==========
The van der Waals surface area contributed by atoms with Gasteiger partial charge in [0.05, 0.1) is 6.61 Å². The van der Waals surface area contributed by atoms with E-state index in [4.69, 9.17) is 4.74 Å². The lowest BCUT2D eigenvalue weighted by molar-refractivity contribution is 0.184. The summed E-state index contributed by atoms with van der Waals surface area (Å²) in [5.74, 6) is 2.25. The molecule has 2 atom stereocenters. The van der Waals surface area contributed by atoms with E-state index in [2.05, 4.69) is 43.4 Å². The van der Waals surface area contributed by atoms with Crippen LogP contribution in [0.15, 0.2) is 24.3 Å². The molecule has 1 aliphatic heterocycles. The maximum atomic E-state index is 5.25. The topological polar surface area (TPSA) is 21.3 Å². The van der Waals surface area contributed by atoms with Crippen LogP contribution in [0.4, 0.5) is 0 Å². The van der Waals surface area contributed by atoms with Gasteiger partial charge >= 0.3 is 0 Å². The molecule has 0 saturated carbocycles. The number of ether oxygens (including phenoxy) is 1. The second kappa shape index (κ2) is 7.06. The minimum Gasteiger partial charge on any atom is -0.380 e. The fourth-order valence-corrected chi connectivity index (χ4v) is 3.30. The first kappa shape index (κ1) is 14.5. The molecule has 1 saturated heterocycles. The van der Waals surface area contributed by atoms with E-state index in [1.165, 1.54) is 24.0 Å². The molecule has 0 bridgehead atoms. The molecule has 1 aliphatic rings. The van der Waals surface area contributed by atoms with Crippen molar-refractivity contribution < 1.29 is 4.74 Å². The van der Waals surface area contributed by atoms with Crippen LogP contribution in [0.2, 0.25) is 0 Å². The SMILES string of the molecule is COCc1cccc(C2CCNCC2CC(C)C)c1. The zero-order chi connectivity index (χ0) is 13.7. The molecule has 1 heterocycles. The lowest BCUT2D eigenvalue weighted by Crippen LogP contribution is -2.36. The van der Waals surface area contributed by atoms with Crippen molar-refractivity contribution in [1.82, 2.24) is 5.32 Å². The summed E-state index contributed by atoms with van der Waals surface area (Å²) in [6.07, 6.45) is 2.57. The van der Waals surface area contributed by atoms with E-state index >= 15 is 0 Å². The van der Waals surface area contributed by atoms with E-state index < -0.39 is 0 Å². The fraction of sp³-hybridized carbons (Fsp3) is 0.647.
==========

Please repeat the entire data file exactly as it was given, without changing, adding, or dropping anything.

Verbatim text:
The van der Waals surface area contributed by atoms with Gasteiger partial charge in [0.05, 0.1) is 6.61 Å². The van der Waals surface area contributed by atoms with E-state index in [4.69, 9.17) is 4.74 Å². The lowest BCUT2D eigenvalue weighted by molar-refractivity contribution is 0.184. The summed E-state index contributed by atoms with van der Waals surface area (Å²) in [5.74, 6) is 2.25. The molecule has 2 atom stereocenters. The van der Waals surface area contributed by atoms with E-state index in [2.05, 4.69) is 43.4 Å². The van der Waals surface area contributed by atoms with Crippen LogP contribution in [0.15, 0.2) is 24.3 Å². The molecule has 1 aliphatic heterocycles. The maximum atomic E-state index is 5.25. The topological polar surface area (TPSA) is 21.3 Å². The van der Waals surface area contributed by atoms with Crippen LogP contribution in [0.4, 0.5) is 0 Å². The van der Waals surface area contributed by atoms with Gasteiger partial charge >= 0.3 is 0 Å². The molecule has 0 saturated carbocycles. The number of ether oxygens (including phenoxy) is 1. The second kappa shape index (κ2) is 7.06. The minimum Gasteiger partial charge on any atom is -0.380 e. The fourth-order valence-corrected chi connectivity index (χ4v) is 3.30. The first kappa shape index (κ1) is 14.5. The molecule has 1 saturated heterocycles. The van der Waals surface area contributed by atoms with E-state index in [1.165, 1.54) is 24.0 Å². The molecule has 0 bridgehead atoms. The molecule has 1 aliphatic rings. The van der Waals surface area contributed by atoms with Crippen molar-refractivity contribution < 1.29 is 4.74 Å². The van der Waals surface area contributed by atoms with Crippen LogP contribution in [0.2, 0.25) is 0 Å². The SMILES string of the molecule is COCc1cccc(C2CCNCC2CC(C)C)c1. The zero-order chi connectivity index (χ0) is 13.7. The molecule has 1 heterocycles. The lowest BCUT2D eigenvalue weighted by Crippen LogP contribution is -2.36. The van der Waals surface area contributed by atoms with Crippen molar-refractivity contribution in [1.82, 2.24) is 5.32 Å². The summed E-state index contributed by atoms with van der Waals surface area (Å²) in [6.07, 6.45) is 2.57. The van der Waals surface area contributed by atoms with E-state index >= 15 is 0 Å². The van der Waals surface area contributed by atoms with E-state index < -0.39 is 0 Å². The fraction of sp³-hybridized carbons (Fsp3) is 0.647.